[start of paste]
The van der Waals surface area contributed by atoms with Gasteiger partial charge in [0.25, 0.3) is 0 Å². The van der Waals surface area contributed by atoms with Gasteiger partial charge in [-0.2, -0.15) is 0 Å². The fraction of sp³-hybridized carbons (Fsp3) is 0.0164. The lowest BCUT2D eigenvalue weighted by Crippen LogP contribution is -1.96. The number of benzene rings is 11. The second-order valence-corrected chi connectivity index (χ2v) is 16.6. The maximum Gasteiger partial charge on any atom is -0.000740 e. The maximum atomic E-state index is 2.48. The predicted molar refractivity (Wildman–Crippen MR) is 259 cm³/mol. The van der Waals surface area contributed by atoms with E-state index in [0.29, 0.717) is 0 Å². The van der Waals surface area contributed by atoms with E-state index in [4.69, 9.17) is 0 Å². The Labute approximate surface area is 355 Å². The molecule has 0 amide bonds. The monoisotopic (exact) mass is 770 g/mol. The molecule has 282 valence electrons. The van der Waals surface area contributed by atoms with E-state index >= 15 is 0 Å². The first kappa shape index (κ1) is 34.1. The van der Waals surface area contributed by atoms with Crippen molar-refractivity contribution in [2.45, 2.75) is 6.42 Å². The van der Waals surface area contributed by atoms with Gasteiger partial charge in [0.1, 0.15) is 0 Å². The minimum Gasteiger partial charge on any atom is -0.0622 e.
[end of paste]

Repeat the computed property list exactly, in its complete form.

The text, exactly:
The van der Waals surface area contributed by atoms with Gasteiger partial charge in [0.25, 0.3) is 0 Å². The van der Waals surface area contributed by atoms with Gasteiger partial charge in [-0.2, -0.15) is 0 Å². The fraction of sp³-hybridized carbons (Fsp3) is 0.0164. The lowest BCUT2D eigenvalue weighted by Crippen LogP contribution is -1.96. The number of benzene rings is 11. The second-order valence-corrected chi connectivity index (χ2v) is 16.6. The maximum Gasteiger partial charge on any atom is -0.000740 e. The maximum atomic E-state index is 2.48. The predicted molar refractivity (Wildman–Crippen MR) is 259 cm³/mol. The van der Waals surface area contributed by atoms with E-state index in [0.29, 0.717) is 0 Å². The van der Waals surface area contributed by atoms with E-state index in [4.69, 9.17) is 0 Å². The Labute approximate surface area is 355 Å². The molecule has 0 amide bonds. The monoisotopic (exact) mass is 770 g/mol. The molecule has 282 valence electrons. The van der Waals surface area contributed by atoms with E-state index >= 15 is 0 Å². The first kappa shape index (κ1) is 34.1. The van der Waals surface area contributed by atoms with Crippen molar-refractivity contribution in [2.45, 2.75) is 6.42 Å². The van der Waals surface area contributed by atoms with Gasteiger partial charge in [0.1, 0.15) is 0 Å². The minimum Gasteiger partial charge on any atom is -0.0622 e.